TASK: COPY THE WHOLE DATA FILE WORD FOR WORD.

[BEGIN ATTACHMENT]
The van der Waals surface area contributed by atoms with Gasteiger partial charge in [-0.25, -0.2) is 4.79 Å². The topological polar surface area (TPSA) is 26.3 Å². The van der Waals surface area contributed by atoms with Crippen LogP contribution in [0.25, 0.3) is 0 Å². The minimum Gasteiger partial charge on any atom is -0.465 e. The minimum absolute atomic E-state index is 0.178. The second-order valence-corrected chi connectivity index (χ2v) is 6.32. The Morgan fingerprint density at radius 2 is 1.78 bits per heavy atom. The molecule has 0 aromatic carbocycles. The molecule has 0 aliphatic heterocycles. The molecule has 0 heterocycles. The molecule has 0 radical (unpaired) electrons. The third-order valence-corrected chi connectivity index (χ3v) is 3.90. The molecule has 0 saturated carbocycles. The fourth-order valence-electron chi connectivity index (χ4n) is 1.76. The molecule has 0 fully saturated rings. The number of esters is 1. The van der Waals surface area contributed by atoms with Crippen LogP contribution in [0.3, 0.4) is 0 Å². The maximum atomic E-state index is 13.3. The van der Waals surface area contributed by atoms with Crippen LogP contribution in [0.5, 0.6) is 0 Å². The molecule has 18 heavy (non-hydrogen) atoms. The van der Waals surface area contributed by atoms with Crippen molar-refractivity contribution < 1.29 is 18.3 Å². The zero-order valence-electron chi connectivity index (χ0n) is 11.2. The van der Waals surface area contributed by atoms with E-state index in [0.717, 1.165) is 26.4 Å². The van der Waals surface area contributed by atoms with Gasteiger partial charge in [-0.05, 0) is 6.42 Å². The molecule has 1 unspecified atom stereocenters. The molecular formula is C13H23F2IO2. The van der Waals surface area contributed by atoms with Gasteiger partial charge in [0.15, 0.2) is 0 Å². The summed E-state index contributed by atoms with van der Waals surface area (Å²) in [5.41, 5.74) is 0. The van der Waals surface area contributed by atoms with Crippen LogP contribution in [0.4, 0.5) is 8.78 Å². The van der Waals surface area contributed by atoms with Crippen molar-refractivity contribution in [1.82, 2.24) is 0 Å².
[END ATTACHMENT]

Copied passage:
The van der Waals surface area contributed by atoms with Gasteiger partial charge in [-0.25, -0.2) is 4.79 Å². The topological polar surface area (TPSA) is 26.3 Å². The van der Waals surface area contributed by atoms with Crippen LogP contribution in [0.25, 0.3) is 0 Å². The minimum Gasteiger partial charge on any atom is -0.465 e. The minimum absolute atomic E-state index is 0.178. The second-order valence-corrected chi connectivity index (χ2v) is 6.32. The Morgan fingerprint density at radius 2 is 1.78 bits per heavy atom. The molecule has 0 aromatic carbocycles. The molecule has 0 aliphatic heterocycles. The molecule has 0 heterocycles. The molecule has 0 radical (unpaired) electrons. The third-order valence-corrected chi connectivity index (χ3v) is 3.90. The molecule has 0 saturated carbocycles. The fourth-order valence-electron chi connectivity index (χ4n) is 1.76. The molecule has 0 fully saturated rings. The number of esters is 1. The van der Waals surface area contributed by atoms with Crippen LogP contribution in [0.3, 0.4) is 0 Å². The maximum atomic E-state index is 13.3. The van der Waals surface area contributed by atoms with Crippen LogP contribution in [0.5, 0.6) is 0 Å². The molecule has 18 heavy (non-hydrogen) atoms. The van der Waals surface area contributed by atoms with Crippen molar-refractivity contribution < 1.29 is 18.3 Å². The zero-order valence-electron chi connectivity index (χ0n) is 11.2. The van der Waals surface area contributed by atoms with E-state index in [0.717, 1.165) is 26.4 Å². The van der Waals surface area contributed by atoms with Gasteiger partial charge in [-0.05, 0) is 6.42 Å². The molecule has 1 unspecified atom stereocenters. The molecular formula is C13H23F2IO2. The van der Waals surface area contributed by atoms with Gasteiger partial charge in [0.15, 0.2) is 0 Å². The summed E-state index contributed by atoms with van der Waals surface area (Å²) in [5.41, 5.74) is 0. The van der Waals surface area contributed by atoms with Crippen LogP contribution in [0.4, 0.5) is 8.78 Å². The van der Waals surface area contributed by atoms with Crippen molar-refractivity contribution in [1.82, 2.24) is 0 Å².